Today's online culture of banking, blogging, social networking and shopping makes it easier than ever for those with intentions to steal your personal information. Social Security numbers, credit cards, and online passwords are all at risk if you don't keep your personal information secure both online and offline. Yahoo reported that more than 1.2 billion accounts were hacked in 2019. Those email accounts contained personal details, email exchanges, and financial information – and people were not aware of the issue for years.
Information security is a serious business. Identity theft happens regularly and it is likely to increase in the coming years, this number could climb significantly as customers are increasingly migrating to the digital medium. So, what can you do to keep your financial information secure online?
Follow these basic steps to keep your financial information secure:
Shop only from trusted websites, how to check if a website is trustworthy?
Ecommerce has become the most popular way to shop, so knowing how to stay safe whilst making purchases on the Internet has never been more important. An SSL Certificate is also a good indicator of trust and legitimacy on a website.
There are two easy methods of determining whether a website has SSL certification. Firstly, an icon of a locked padlock should be present in the URL bar at the top of your web browser. Another method of identifying a website with an SSL Certification is the domain name:
Secure websites begin with: https://
Unsecured websites begin with: http://
Look for the HTTPS address bar, you at least know the website you are visiting is a real one.
Avoid using public Wi-Fi
If you are browsing the web using an unsecured Internet connection, such as a free Wi-Fi hotspot in a public place, then try to avoid making any online purchases. Public Wi-Fi is more vulnerable to attack by hackers or malicious software and could put you at an increased risk of fraud.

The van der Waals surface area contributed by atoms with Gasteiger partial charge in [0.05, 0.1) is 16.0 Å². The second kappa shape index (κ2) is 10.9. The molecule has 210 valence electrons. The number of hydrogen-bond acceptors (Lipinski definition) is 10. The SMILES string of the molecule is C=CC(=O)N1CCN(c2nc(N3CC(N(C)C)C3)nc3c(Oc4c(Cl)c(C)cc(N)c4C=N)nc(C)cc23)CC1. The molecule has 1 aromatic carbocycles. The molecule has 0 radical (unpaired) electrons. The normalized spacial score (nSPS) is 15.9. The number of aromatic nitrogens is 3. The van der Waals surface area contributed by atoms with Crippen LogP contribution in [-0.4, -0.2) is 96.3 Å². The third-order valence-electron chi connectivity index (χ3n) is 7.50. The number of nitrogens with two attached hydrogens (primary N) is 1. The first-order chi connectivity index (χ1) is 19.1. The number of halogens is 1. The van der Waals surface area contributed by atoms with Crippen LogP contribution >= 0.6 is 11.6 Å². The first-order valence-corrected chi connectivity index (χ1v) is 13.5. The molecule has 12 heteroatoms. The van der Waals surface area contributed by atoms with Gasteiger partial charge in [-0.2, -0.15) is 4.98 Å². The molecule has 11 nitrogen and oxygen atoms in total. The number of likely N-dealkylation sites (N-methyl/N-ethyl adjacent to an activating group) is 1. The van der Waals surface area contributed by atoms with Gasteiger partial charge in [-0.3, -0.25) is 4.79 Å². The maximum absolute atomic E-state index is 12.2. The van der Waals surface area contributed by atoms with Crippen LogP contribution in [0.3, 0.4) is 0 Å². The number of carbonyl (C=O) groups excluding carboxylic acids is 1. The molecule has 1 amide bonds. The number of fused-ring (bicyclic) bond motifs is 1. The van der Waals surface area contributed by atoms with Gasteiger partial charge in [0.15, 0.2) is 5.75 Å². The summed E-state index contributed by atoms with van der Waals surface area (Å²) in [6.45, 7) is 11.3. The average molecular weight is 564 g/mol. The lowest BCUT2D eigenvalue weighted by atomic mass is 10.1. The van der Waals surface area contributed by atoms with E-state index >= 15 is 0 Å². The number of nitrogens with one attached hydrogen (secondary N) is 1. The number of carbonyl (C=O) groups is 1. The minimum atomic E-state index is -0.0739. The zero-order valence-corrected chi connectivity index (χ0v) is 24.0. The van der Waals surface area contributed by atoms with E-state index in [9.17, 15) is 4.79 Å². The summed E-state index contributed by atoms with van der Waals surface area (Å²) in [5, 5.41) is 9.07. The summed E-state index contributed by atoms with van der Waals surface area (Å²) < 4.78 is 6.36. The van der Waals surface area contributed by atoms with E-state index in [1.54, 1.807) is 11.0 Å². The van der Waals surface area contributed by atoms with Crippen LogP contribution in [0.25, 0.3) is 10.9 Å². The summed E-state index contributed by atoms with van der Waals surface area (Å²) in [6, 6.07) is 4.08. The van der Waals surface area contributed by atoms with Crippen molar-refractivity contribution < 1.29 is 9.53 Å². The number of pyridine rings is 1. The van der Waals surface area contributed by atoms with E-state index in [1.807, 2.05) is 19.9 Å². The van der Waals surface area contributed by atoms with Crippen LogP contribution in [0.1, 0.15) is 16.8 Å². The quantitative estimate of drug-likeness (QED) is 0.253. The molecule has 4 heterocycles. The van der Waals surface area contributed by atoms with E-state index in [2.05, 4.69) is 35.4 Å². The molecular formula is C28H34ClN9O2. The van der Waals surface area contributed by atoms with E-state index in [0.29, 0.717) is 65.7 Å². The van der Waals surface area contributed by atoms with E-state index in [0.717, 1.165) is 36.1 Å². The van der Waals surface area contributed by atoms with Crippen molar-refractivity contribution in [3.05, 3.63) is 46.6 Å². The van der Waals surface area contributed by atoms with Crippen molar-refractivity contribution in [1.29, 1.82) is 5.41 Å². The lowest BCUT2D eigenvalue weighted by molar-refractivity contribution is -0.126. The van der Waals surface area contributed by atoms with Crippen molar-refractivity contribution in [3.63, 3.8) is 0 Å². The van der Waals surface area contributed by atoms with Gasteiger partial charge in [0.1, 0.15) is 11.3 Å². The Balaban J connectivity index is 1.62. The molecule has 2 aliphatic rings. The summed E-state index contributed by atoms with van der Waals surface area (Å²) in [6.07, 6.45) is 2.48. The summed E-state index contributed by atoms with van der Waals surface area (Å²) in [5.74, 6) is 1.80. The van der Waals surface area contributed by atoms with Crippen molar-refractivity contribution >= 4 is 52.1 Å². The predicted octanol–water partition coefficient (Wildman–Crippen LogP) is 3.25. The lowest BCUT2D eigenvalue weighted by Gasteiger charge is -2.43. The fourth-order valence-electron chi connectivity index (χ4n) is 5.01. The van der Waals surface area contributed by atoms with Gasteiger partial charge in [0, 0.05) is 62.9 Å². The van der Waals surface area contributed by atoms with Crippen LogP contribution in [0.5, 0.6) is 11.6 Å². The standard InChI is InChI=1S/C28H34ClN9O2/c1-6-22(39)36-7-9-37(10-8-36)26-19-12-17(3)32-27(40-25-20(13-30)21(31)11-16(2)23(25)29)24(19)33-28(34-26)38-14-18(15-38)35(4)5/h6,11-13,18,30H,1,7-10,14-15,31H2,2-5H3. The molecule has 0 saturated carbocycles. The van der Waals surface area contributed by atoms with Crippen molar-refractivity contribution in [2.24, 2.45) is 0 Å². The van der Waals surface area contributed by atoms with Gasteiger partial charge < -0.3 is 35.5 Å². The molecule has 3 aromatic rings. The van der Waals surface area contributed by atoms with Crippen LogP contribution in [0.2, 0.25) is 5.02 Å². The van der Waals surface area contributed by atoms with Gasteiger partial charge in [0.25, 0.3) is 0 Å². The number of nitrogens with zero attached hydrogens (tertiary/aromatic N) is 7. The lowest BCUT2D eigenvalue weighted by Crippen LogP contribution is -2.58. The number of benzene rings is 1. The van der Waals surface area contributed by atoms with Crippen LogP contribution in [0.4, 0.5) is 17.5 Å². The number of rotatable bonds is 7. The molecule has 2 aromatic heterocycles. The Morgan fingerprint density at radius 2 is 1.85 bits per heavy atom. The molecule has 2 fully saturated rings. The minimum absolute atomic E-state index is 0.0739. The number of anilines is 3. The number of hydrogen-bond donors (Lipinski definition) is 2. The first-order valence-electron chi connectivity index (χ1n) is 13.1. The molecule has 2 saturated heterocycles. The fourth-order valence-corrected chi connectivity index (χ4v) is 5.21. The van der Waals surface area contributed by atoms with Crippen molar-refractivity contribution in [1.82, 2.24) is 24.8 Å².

Create strong passwords
A strong password can be memorable to you but nearly impossible for someone else to guess. Create your password using 8 characters or more. It can be any combination of letters, numbers, and symbols (ASCII-standard characters only).
Don't use a password that is particularly weak, Example: "password123"
Check statements regularly
Don't wait for your bill to come at the end of the month. Go online regularly during the holiday season and look at electronic statements for your credit card, debit card, and checking accounts. You should definitely only buy online with a credit card. If your debit card is compromised, scammers have direct access to your bank funds. If you see something wrong, pick up the phone to address the matter quickly. In the case of credit cards, pay the bill only when you know all your charges are accurate. You have 30 days to notify the bank or card issuer of problems, however; after that, you might be liable for the charges anyway.
Skip the card, use the phone
Paying for items using your smartphone is pretty standard these days in brick-and-mortar stores, and is actually even more secure than using your credit card. Using a mobile payment app like Apple Pay generates a one-use authentication code for the purchase that no one else could ever steal and use.
Do not write down your login credentials
Your bank must have already highlighted you the importance of not storing, writing or recording your login credentials anywhere where it can be seen. Despite the efforts to create awareness, a majority of online banking users still store their login credentials in writing, and often in plain sight. If you really want to write it down anywhere, make sure it is written as a code that can help you memorize it, but, would be unguessable by someone else.
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